The only thing I don't know about is the chemi-pure. My (nepthea) will usually let me know if I use too much carbon or phosban. and would probably prefer if I didn't use them at all. I don't know how much it will like the chemipure.


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Old 01/11/2008, 08:00 PM   #16
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I've kept Sinularia successfully before with the use of Chemi pure, I just dont run carbon. That should not be a problem. In the North East you just dont see this coral too much, if often at all.

Thanks to all that have commented on this thread, I appreciate your honesty and assistance in trying to help me make an educated decision.


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Old 01/11/2008, 08:12 PM   #17
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Whats the dif between Nepthea and Sinularia? I have what I have been told is Nepthea.


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Old 01/11/2008, 10:44 PM   #18
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Quote:
Originally posted by mile sq. reefer
How has the coral been since it was placed in your reef?
For the first 6+ months I had it, this coral was getting munched on periodically by a eunicid worm. It would grow and branch a bit, then get nibbled down to a stump. After I finally managed to catch and remove the worm, it has probably tripled in size in the last 6-9 months. It's very low maintenance, and happy sitting on the bottom in a lower flow area.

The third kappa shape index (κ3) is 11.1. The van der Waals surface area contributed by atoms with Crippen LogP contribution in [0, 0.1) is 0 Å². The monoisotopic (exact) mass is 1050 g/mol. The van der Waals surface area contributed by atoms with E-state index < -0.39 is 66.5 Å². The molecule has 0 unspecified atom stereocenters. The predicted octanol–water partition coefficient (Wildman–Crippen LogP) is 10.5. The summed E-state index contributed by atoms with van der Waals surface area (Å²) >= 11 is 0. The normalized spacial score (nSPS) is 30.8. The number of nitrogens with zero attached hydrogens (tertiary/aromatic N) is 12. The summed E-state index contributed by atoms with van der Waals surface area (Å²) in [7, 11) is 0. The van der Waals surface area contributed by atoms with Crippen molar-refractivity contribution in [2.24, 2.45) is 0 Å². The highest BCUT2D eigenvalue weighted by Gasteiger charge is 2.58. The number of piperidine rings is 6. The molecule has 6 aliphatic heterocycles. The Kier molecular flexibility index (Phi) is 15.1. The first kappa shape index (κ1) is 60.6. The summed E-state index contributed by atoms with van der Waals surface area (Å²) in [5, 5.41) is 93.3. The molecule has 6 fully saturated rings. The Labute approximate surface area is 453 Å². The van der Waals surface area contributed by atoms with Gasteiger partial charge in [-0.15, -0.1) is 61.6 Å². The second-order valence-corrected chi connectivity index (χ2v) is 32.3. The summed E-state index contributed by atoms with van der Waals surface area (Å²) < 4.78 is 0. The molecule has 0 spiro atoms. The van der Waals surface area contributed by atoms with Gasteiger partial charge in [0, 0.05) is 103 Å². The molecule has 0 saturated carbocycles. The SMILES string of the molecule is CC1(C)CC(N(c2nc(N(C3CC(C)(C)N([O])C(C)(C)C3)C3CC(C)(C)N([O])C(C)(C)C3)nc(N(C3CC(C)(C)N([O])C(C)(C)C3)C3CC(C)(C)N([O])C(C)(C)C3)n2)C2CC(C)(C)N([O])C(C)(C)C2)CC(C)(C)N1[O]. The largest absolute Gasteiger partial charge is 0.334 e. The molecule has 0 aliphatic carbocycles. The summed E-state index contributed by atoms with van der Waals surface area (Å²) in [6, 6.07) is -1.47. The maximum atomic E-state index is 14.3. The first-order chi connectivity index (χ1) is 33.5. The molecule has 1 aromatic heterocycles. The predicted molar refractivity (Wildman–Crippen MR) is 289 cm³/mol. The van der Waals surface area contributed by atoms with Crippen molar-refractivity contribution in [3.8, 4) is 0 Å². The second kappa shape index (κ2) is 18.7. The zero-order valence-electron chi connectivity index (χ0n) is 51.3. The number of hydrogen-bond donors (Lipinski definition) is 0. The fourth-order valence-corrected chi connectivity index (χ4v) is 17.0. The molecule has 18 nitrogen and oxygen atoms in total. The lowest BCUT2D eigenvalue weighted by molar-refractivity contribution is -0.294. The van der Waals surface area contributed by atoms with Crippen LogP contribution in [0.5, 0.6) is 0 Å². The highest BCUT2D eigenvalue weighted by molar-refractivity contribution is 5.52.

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Old 01/12/2008, 07:55 AM   #19
mile sq. reefer
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Thanks jeffbrig, great to hear its doing well after the capture of the culprit.


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Old 01/22/2008, 06:31 PM   #20
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so is the green nepthea really rare or not? or endangered? my lfs is selling bunches of it for 350$


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Old 01/23/2008, 06:11 PM   #21
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so is the green nepthea really rare or not? or endangered? my lfs is selling bunches of it for 350$



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Old 01/23/2008, 06:42 PM   #22
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based on the # of replies in this thread, and the # of people who have nepthea, my guess is that it's not rare enough to cost $350!!!!


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Old 01/23/2008, 09:14 PM   #23
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Someone could make a documentary about how this hobby is plagued by marketing marketing marketing.


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Old 01/23/2008, 09:34 PM   #24
Tallinu
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Live Aquaria continually sells aquacultured cuttings of this coral as often as they can raise them. I have obtained a frag from them and it is a beauty for such an easy to maintain coral no question. They were expensive as far as I was concerned when I obtained mine, but nowhere near 350 dollars.